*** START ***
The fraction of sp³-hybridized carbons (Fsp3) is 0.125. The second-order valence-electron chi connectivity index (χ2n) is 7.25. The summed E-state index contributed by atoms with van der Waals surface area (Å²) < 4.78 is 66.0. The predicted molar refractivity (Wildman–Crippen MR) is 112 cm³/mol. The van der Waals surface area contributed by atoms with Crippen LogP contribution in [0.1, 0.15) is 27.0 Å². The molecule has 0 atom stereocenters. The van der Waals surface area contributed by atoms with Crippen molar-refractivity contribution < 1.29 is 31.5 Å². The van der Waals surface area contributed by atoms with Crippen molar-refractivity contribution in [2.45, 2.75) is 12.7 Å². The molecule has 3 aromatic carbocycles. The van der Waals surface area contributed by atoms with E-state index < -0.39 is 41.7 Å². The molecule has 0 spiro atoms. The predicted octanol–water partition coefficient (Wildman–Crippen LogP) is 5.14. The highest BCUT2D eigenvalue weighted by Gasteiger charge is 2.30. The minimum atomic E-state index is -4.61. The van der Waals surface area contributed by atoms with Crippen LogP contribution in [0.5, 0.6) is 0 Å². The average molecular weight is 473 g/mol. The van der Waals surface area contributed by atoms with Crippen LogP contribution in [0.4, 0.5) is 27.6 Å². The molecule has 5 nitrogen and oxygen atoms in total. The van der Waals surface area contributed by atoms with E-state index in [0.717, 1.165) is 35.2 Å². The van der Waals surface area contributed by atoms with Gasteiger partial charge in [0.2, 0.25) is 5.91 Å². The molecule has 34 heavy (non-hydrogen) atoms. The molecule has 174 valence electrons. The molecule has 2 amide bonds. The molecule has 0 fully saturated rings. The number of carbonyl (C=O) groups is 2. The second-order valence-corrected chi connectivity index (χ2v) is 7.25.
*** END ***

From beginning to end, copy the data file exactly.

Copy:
The fraction of sp³-hybridized carbons (Fsp3) is 0.125. The second-order valence-electron chi connectivity index (χ2n) is 7.25. The summed E-state index contributed by atoms with van der Waals surface area (Å²) < 4.78 is 66.0. The predicted molar refractivity (Wildman–Crippen MR) is 112 cm³/mol. The van der Waals surface area contributed by atoms with Crippen LogP contribution in [0.1, 0.15) is 27.0 Å². The molecule has 0 atom stereocenters. The van der Waals surface area contributed by atoms with Crippen molar-refractivity contribution < 1.29 is 31.5 Å². The van der Waals surface area contributed by atoms with Crippen molar-refractivity contribution in [2.45, 2.75) is 12.7 Å². The molecule has 3 aromatic carbocycles. The van der Waals surface area contributed by atoms with E-state index < -0.39 is 41.7 Å². The molecule has 0 spiro atoms. The predicted octanol–water partition coefficient (Wildman–Crippen LogP) is 5.14. The highest BCUT2D eigenvalue weighted by Gasteiger charge is 2.30. The minimum atomic E-state index is -4.61. The van der Waals surface area contributed by atoms with Crippen LogP contribution in [0.5, 0.6) is 0 Å². The average molecular weight is 473 g/mol. The van der Waals surface area contributed by atoms with Crippen LogP contribution in [0.4, 0.5) is 27.6 Å². The molecule has 5 nitrogen and oxygen atoms in total. The van der Waals surface area contributed by atoms with E-state index in [0.717, 1.165) is 35.2 Å². The van der Waals surface area contributed by atoms with Gasteiger partial charge in [0.2, 0.25) is 5.91 Å². The molecule has 34 heavy (non-hydrogen) atoms. The molecule has 174 valence electrons. The molecule has 2 amide bonds. The molecule has 0 fully saturated rings. The number of carbonyl (C=O) groups is 2. The second-order valence-corrected chi connectivity index (χ2v) is 7.25.